Agree or Disagree: Justin Bieber is being bullied.

Agree or Disagree: This man is being bullied.

You know who this is,

This picture has been all over the internet today. You might have heard that he was arrested for DUI and drag racing charges in Miami.

Now, I went on Twitter and the conversation was quite interesting.

Some felt he was getting what he deserved.

Others wanted to remind us that he is depressed. That he is a victim of some terrible circumstances and he deserves a break. They feel that these attacks are not fair and he deserves your compassion.

What do you think of the treatment of Justin Bieber today?

Agree or Disagree: Society is supportive of those who struggle with substance abuse.


The past week, the world’s eyes have been glued to Toronto Mayor Rob Ford.  Ever since Police Chief Bill Blair revealed that they had the now infamous video of Ford smoking crack cocaine. There was the subsequent denial and then admission of Ford smoking crack cocaine. There was another video of him acting inebriated making threatening remarks and swearing.

There have been many jokes made at his expense. Many have had a good laugh over this. And while there has been this laughter, I had to stop and really look at this situation. Not because I like Rob Ford. But because there is a serious situation happening before our eyes.   

It is pretty obvious to all of us watching that Rob Ford has a problem. A very serious substance abuse problem. Whether he admits it or not, he need serious help. The reality is he is not the only one who does. I recently read a CBC report that estimated that 11% of Canadians struggle with substance abuse. That number seems low too me for some reason. However, let me ask some questions? Before I do ask, I’m not asking this to be self-righteous or critical, but bring a perspective I was thinking about.

What if this was your friend and your friend was acting like this?

What if it was your brother and or sister and they were acting like this?

What if it was your spouse and they were acting like this?

What if it was your parent and they were acting like this?

What if it was you?

It seems easy to post a joke, or go to a public protest and demand a resignation of a figure that is “embarrassing your city”. It gets much tougher when we add the element of human being  you know with real problems in the mix. Because, many you know in a personal way how hard it is to go through this. Supporting recovery, or trying to recover yourself.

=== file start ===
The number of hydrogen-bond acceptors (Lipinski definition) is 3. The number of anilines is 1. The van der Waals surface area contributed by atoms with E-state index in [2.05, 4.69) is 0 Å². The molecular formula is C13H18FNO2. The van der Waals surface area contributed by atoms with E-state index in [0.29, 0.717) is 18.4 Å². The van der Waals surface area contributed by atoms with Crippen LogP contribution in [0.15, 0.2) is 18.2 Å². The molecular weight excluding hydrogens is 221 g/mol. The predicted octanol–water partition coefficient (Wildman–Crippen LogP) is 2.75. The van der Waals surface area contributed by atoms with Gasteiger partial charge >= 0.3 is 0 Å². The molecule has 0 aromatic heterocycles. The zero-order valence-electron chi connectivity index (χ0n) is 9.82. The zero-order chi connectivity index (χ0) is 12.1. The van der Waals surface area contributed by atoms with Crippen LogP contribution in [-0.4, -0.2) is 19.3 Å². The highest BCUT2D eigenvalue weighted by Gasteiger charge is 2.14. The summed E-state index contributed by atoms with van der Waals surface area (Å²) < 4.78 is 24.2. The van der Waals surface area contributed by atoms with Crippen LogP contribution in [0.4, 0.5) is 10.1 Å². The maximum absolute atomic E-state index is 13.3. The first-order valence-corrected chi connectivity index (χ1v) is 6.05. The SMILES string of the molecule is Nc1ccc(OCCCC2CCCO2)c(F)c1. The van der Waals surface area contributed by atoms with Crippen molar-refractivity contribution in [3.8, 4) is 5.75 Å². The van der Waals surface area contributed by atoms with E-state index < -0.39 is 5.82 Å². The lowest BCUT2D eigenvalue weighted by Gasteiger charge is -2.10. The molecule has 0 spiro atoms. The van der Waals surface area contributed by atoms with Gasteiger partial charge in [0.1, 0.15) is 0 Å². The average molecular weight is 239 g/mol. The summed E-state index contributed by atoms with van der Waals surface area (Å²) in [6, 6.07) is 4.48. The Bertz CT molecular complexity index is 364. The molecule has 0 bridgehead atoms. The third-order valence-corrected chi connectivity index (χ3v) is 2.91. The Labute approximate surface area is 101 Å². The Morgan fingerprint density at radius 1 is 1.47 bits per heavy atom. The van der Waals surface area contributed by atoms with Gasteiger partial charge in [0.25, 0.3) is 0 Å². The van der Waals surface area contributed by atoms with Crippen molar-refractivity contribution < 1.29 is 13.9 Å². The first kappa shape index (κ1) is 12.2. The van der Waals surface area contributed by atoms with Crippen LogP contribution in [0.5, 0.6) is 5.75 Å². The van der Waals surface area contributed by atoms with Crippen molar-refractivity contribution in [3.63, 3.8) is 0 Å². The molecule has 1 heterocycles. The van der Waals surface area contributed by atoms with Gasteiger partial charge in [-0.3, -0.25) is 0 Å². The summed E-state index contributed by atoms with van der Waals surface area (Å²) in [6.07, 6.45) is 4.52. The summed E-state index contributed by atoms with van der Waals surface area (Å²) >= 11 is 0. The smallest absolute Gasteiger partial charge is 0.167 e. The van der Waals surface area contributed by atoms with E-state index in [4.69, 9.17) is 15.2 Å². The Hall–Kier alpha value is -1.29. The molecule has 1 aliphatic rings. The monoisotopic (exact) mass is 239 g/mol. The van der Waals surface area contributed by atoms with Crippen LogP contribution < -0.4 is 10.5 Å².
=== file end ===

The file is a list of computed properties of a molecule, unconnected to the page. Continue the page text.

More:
What I have been thinking about and what I would like to talk about is how as a society deals with the topic of substance abuse? Is it a place of support? Are we open to the discussion? Or, are we ignoring it? 

My small observation of what we have watched this week might suggest we can improve here.

Agree or Disagree: Our culture deals well with grief and loss

To be honest with you, this post comes with a bit of trepidation.

Generally when I post, I’m quite confident with the discussion we are about to engage in. I’m not concerned what you think of me personally. Or the perception you have of my motivations.

This one I kind of did. I tried to look for something else to fit for tonight.  I couldn’t. Here’s  the reason why.

Last week, I wrote a little bit about learning of a friend of mine passing away last week. You can read that here.

The reason I had some trepidation is there was some thoughts in my head. I was thinking you might be thinking I’m still grieving. Or, that I’m still sad. And maybe some might wonder why he still needs to talk about this.

I knew then that it needed to be discussed. 

Not because I’m not “ok”. But because if I had this kind of concerns, the fact is we as a culture probably do not deal with grief and loss. If I had these concerns, I knew I wasn’t alone. Others might have them. And it’s important to talk about them.

Here’s something interesting to note. On average, employers will give three days of time off work for grieving a loss of a family member.  Notice,I mention family member and not friend. There are places that actually will not give time off if it’s a friend. Many counsellors and psychologists would agree that this is generally not enough. 

Or, in Christian circles, I have observed some interesting reactions. If you lose a loved one, one of the first questions asked is if they are “saved”. If they are, we can rejoice because they are in heaven. If not, we are then sad because they are not. The question of the actual person who has lost someone and how they are doing seem to be far down the list.

Based on these two examples, a trend I have observed is we want to rush through the process. We don’t want people to linger in sadness. If you are the one losing someone, you also don’t want people to think that you are weak. You have to show the ability to move on, and smile. Or, so it feels at times. 

I know this is not a topic we can solve in one night, but perhaps this post can open the door to having better conversations around this topic. 

Unless, you think and have experienced something different. How do you think we as culture deals with grief and loss